November 29, 2018

The Dusky Gopher Frog Forges Consensus on the Supreme Court

Justin Pidot Professor of Law and the Co-Director of the Environmental Law Program at the University of Arizona James E. Rogers College of Law

On Tuesday, the Supreme Court decided Weyerhaueser Co. v. U.S. Fish & Wildlife Service in a minimalist decision written by Chief Justice Roberts for a unanimous court. (I joined an amicus brief in the case.). The result may telegraph more about the Chief Justice’s concern with the institution of the Supreme Court than about his views about the case itself.

Weyerhaueser involves the endangered dusky gopher frog, which teeters on the brink of extinction because humans have destroyed its habitat. In 2010, the Fish and Wildlife Service designated “critical habitat” for the frog, as the Endangered Species Act requires, including 1,500 acres where it had once lived, and with modest restoration work, where a viable population could return.

Landowners challenged the designation arguing that critical habitat cannot include lands requiring restoration, but only those that can sustain a species in their current state. The Fifth Circuit disagreed because the ESA defines “critical habitat,” and the definition does not include a “habitability requirement.”

The Supreme Court disagreed, explaining that “[a]ccording to the ordinary understanding of how adjectives work, ‘critical habitat’ must also be ‘habitat.’” To punctuate the point, the Chief Justice channels an elementary school teacher: “Adjectives modify nouns—they pick out a subset of a category that possess a certain quality.” The Court does, however, also include a cryptic sentence enclosed in parenthesis indicating that “[h]abitat can, of course, include areas where the species does not currently live, given the statute defines critical habitat to include unoccupied areas.” The Court then remanded to the Fifth Circuit to apply this rule of grammar. (The Court also resolved a wonky administrative law question about the availability of judicial review, but the issue is unimportant and its resolution unremarkable.)

What are we to make of this display of unanimity and judicial restraint? It’s possible—I think even likely—that the Chief Justice crafted a compromise to avoid a tie vote. The Court heard argument in Weyerhaueser during the term’s opening week and before Justice Kavanaugh’s confirmation, and he did not participate in the decision. Following Justice Scalia’s death, the justices similarly appeared to strive to avoid ties—at that time, I addressed some of the strategies that emerged in an essay, and to my eye this minimalist vacate-and-remand strategy resembles the disposition in Spokeo v. Robins. In light of President Trump’s ongoing criticism of federal judges, I imagine the justices feel an even greater obligation to avoid any appearance of the rank partisanship that plagues the other branches of our government.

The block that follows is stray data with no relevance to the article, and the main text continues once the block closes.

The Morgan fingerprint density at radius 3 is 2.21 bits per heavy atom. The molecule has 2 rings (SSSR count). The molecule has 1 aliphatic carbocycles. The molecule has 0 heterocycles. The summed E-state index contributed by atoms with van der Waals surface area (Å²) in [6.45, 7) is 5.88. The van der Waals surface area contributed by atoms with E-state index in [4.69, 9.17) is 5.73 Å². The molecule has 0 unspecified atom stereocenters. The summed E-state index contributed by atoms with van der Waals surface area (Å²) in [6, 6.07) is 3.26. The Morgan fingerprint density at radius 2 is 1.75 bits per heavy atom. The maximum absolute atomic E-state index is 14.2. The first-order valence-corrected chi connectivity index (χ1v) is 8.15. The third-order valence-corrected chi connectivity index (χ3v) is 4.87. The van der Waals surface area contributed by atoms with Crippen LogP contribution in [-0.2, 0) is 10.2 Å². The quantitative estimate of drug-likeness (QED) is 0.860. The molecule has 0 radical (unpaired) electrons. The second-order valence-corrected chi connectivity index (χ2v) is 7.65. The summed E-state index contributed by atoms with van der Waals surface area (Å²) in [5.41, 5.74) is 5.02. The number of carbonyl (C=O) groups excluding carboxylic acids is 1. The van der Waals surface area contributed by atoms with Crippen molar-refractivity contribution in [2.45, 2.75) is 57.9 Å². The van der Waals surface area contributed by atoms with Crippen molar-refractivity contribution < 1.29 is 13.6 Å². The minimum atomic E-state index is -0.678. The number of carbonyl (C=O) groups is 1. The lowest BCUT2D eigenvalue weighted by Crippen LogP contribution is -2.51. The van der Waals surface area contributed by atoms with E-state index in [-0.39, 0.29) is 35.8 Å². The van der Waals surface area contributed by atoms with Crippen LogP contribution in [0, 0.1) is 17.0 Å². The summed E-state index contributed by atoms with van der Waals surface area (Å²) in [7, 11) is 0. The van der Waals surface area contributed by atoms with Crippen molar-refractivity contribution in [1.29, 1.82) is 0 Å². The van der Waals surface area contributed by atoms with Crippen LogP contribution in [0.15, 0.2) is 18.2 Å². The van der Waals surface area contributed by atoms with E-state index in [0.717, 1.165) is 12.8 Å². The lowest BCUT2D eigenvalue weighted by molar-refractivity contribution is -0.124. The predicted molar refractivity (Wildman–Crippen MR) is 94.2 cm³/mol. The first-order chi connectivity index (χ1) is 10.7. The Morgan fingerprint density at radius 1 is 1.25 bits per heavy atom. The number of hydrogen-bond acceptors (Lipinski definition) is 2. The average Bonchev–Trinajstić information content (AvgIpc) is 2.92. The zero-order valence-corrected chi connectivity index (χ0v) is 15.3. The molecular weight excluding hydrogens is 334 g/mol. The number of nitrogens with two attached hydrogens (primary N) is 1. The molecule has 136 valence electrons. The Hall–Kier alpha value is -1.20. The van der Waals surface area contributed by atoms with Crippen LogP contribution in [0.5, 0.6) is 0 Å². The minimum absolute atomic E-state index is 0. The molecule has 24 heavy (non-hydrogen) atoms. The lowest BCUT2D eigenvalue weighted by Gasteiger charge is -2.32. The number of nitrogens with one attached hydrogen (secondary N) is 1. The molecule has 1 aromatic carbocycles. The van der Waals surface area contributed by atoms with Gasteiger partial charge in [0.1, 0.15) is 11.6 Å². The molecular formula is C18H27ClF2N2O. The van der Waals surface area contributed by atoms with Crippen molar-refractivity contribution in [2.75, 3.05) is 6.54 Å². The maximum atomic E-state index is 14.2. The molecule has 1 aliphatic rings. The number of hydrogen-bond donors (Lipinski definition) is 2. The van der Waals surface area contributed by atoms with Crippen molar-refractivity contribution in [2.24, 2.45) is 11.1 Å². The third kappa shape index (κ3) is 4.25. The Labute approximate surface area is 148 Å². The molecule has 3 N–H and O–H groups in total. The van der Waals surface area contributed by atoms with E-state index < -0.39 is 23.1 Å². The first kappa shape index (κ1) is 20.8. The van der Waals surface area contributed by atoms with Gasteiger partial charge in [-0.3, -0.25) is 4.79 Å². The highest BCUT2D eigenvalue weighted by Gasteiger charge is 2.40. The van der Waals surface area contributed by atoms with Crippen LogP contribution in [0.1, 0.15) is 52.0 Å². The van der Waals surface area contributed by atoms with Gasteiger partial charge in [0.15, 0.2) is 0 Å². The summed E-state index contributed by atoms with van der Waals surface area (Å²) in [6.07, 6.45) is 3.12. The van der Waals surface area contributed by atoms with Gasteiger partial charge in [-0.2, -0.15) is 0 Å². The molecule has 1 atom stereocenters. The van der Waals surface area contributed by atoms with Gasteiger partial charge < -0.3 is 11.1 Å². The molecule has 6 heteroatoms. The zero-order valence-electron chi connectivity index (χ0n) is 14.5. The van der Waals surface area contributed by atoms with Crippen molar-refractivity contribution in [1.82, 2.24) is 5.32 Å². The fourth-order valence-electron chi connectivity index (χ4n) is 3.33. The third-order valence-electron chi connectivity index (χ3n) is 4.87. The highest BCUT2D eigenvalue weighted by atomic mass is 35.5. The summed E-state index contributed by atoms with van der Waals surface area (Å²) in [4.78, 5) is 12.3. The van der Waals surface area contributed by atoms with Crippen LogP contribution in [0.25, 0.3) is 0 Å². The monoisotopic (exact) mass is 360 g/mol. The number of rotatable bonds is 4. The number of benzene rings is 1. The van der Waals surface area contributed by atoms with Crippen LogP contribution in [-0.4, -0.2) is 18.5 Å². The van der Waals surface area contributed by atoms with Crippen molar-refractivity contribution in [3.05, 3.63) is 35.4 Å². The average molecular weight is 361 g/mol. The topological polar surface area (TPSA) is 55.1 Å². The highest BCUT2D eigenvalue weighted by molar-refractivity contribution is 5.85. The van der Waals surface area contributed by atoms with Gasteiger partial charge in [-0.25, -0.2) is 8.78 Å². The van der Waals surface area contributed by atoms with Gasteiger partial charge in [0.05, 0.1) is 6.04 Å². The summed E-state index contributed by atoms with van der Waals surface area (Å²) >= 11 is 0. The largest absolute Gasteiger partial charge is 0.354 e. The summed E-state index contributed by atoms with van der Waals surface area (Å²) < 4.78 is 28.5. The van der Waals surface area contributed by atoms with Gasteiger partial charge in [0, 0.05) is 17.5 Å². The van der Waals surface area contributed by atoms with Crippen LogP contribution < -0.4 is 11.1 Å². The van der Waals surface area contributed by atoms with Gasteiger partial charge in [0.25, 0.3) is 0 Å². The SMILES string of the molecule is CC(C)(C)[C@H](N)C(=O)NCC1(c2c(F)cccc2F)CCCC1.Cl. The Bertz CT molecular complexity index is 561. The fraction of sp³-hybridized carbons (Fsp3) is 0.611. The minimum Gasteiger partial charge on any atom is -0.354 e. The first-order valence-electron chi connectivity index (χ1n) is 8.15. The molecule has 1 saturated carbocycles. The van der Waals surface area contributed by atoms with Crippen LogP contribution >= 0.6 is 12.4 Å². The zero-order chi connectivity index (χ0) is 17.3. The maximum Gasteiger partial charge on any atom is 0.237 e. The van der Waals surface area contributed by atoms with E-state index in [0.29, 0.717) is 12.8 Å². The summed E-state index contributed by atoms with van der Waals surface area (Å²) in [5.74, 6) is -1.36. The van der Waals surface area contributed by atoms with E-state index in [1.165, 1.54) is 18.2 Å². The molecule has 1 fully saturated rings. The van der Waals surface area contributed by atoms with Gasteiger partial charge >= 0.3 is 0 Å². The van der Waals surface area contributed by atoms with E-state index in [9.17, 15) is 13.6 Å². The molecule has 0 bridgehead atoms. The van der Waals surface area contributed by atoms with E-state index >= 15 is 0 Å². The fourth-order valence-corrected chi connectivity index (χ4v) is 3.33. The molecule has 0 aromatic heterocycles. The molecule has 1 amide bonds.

The impact of the decision is unclear, in large part because the Court doesn’t tell us what it actually believes the ESA means. Does land that requires restoration count as habitat or not? A related question is even more consequential. Can the Service designate land as critical habit that will soon be rendered suitable for a species due to ecological changes resulting from climate change?

The decision also raises questions about statutory construction more generally. Ordinarily, when a statute defines a term, that definition carries the day, and the ESA defines the phrase “critical habitat.” The Court nonetheless analyzes the constitutive elements of “critical habitat” to supplement the statutory definition; the Court holds that the undefined word “habitat” places limitations on the defined phrase “critical habitat” that do not appear within the four corners of the ESA.

This isn’t the first time the Court has used the trick of disaggregating defined terms to limit the authority of federal environmental agencies. The Clean Water Act defines the phrase “navigable waters” to mean “the waters of the United States,” but in one of the Court’s most significant environmental law decisions, the Rapanos Court nonetheless held that “the qualifier ‘navigable’ is not devoid of significance.”

Taken together, Weyerhaueser and Rapanos suggest a possible new rule of statutory construction: Congress can only define with any certainty one word at a time. Statutes are, of course, full of defined phrases. The Court has not yet told us when we can simply rely on such statutory definitions and when we must search for independent meaning for each adjective and noun (and adverb and verb).

Justin Pidot is a Visiting Professor at the University of Colorado Law School and a Professor of Law at the University of Denver Sturm College of Law. He previously served as the Deputy Solicitor for Land Resources at the U.S. Department of the Interior during the Obama Administration and as an appellate lawyer in the Environmental and Natural Resources Division of the U.S. Department of Justice. 

Environmental Regulation